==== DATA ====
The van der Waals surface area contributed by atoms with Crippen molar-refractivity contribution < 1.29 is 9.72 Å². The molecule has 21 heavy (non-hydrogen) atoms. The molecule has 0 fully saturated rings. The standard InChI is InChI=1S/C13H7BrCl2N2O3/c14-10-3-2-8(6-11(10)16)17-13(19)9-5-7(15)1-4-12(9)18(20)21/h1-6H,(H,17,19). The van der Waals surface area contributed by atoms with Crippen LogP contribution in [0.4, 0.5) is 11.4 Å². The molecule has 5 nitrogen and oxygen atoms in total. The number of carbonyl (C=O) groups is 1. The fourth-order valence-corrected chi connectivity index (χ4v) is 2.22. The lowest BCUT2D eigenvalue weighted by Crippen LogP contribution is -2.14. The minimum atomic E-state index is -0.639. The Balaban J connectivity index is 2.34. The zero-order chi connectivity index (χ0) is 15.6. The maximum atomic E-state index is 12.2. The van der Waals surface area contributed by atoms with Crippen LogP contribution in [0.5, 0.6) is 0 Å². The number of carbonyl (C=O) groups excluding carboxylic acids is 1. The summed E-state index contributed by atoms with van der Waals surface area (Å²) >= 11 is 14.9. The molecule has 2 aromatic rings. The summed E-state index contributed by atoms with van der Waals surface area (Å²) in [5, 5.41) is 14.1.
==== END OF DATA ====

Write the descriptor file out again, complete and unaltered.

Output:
The van der Waals surface area contributed by atoms with Crippen molar-refractivity contribution < 1.29 is 9.72 Å². The molecule has 21 heavy (non-hydrogen) atoms. The molecule has 0 fully saturated rings. The standard InChI is InChI=1S/C13H7BrCl2N2O3/c14-10-3-2-8(6-11(10)16)17-13(19)9-5-7(15)1-4-12(9)18(20)21/h1-6H,(H,17,19). The van der Waals surface area contributed by atoms with Crippen LogP contribution in [0.4, 0.5) is 11.4 Å². The molecule has 5 nitrogen and oxygen atoms in total. The number of carbonyl (C=O) groups is 1. The fourth-order valence-corrected chi connectivity index (χ4v) is 2.22. The lowest BCUT2D eigenvalue weighted by Crippen LogP contribution is -2.14. The minimum atomic E-state index is -0.639. The Balaban J connectivity index is 2.34. The zero-order chi connectivity index (χ0) is 15.6. The maximum atomic E-state index is 12.2. The van der Waals surface area contributed by atoms with Crippen LogP contribution in [0.5, 0.6) is 0 Å². The number of carbonyl (C=O) groups excluding carboxylic acids is 1. The summed E-state index contributed by atoms with van der Waals surface area (Å²) >= 11 is 14.9. The molecule has 2 aromatic rings. The summed E-state index contributed by atoms with van der Waals surface area (Å²) in [5, 5.41) is 14.1.